issues and a possible solution", Proceedings of the 8th
              international conference on Emerging networking
              experiments and technologies, ACM , 2012.

   [RFC0793]  Postel, J., "Transmission Control Protocol", STD 7,
              RFC 793, DOI 10.17487/RFC0793, September 1981,
              <https://www.rfc-editor.org/info/rfc793>.

   [RFC6356]  Raiciu, C., Handley, M., and D. Wischik, "Coupled
              Congestion Control for Multipath Transport Protocols",
              RFC 6356, DOI 10.17487/RFC6356, October 2011,
              <https://www.rfc-editor.org/info/rfc6356>.

   [RFC6824]  Ford, A., Raiciu, C., Handley, M., and O. Bonaventure,
              "TCP Extensions for Multipath Operation with Multiple
              Addresses", RFC 6824, DOI 10.17487/RFC6824, January 2013,
              <https://www.rfc-editor.org/info/rfc6824>.

   [RFC7050]  Savolainen, T., Korhonen, J., and D. Wing, "Discovery of
              the IPv6 Prefix Used for IPv6 Address Synthesis",
              RFC 7050, DOI 10.17487/RFC7050, November 2013,
              <https://www.rfc-editor.org/info/rfc7050>.

   [RFC7225]  Boucadair, M., "Discovering NAT64 IPv6 Prefixes Using the
              Port Control Protocol (PCP)", RFC 7225,
              DOI 10.17487/RFC7225, May 2014,
              <https://www.rfc-editor.org/info/rfc7225>.

   [RFC8041]  Bonaventure, O., Paasch, C., and G. Detal, "Use Cases and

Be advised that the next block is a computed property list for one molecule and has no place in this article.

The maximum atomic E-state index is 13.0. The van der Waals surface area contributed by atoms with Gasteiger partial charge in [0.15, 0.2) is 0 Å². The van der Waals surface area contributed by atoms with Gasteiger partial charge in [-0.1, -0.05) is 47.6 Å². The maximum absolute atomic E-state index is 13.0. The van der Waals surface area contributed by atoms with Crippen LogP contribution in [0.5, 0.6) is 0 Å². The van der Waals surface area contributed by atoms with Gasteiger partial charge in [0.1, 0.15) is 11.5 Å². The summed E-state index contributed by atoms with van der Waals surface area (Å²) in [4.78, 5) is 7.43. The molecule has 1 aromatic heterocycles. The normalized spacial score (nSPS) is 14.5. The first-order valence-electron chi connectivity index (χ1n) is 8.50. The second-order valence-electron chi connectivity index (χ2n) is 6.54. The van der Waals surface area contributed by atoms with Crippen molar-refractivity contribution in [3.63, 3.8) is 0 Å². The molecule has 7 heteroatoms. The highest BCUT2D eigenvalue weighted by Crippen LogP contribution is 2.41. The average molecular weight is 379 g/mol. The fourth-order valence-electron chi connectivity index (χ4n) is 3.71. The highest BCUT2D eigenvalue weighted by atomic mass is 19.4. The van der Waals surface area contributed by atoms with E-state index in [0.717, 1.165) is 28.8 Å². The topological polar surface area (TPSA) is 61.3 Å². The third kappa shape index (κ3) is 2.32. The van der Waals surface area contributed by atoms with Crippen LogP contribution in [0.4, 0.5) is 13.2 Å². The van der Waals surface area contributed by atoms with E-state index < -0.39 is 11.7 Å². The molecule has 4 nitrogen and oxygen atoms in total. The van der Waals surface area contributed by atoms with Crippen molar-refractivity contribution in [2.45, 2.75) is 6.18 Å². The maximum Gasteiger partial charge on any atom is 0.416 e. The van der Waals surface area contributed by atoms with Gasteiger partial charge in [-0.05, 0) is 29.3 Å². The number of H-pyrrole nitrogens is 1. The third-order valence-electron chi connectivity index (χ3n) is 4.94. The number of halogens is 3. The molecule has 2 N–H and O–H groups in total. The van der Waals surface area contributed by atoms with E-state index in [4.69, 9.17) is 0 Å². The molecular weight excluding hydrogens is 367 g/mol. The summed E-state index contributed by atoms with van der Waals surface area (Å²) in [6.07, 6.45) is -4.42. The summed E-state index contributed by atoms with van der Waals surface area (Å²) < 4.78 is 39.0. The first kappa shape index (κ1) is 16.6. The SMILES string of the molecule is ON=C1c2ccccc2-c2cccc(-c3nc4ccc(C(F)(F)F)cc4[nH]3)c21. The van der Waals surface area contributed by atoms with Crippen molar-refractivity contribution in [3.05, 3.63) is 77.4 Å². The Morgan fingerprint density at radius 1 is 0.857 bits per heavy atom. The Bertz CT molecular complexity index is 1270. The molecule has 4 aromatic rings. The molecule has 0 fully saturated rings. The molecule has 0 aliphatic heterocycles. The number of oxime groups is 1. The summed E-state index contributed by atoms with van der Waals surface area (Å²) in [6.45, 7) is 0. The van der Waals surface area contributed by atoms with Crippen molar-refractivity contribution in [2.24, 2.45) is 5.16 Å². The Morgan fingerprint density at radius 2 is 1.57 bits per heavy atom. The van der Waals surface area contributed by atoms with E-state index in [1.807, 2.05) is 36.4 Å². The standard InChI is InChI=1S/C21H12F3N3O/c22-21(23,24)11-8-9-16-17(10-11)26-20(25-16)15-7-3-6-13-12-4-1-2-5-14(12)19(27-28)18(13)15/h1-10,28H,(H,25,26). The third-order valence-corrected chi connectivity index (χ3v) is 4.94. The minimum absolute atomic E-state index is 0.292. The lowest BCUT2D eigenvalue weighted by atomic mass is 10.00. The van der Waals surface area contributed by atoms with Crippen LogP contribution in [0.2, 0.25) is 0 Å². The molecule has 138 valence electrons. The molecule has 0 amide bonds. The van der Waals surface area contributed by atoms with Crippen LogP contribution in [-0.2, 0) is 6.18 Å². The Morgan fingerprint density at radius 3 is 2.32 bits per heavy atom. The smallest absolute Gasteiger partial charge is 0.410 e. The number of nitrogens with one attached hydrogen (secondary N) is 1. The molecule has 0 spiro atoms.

Operational Experience with Multipath TCP", RFC 8041,
              DOI 10.17487/RFC8041, January 2017,
              <https://www.rfc-editor.org/info/rfc8041>.

   [SCTPCMT]  Iyengar, J., Amer, P., and R. Stewart, "Concurrent
              multipath transfer using SCTP multihoming over independent
              end-to-end paths", IEEE/ACM Transactions on networking,
              Vol. 14, no 5 , 2006.



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Appendix A.  Change Log

A.1.  Since draft-deconinck-quic-multipath-02

   o  Consider asymmetric paths

A.2.  Since draft-deconinck-quic-multipath-01

   o  Include path policies considerations

   o  Add practical considerations thanks to Mohamed Boucadair inputs

   o  Adapt the RETIRE_CONNECTION_ID frame

   o  Updated text to match draft-ietf-quic-transport-18

A.3.  Since draft-deconinck-quic-multipath-00

   o  Comply with asymmetric Connection IDs

   o  Add max_paths transport parameter to negotiate initial number of
      active paths

   o  Path ID as a regular varint

   o  Remove max_path_id transport parameter

   o  Updated text to match draft-ietf-quic-transport-14

A.4.  Since draft-deconinck-multipath-quic-00

   o  Added PATH_UPDATE frame

   o  Added MAX_PATHS frame

   o  No more packet header change

   o  Implicit Path ID notification using Connection ID and
      NEW_CONNECTION_ID
      frames

   o  Variable-length encoding for Path ID

   o  Updated text to match draft-ietf-quic-transport-10

   o  Fixed various typos





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Authors' Addresses

   Quentin De Coninck
   UCLouvain

   Email: quentin.deconinck@uclouvain.be


   Olivier Bonaventure
   UCLouvain

   Email: Olivier.Bonaventure@uclouvain.be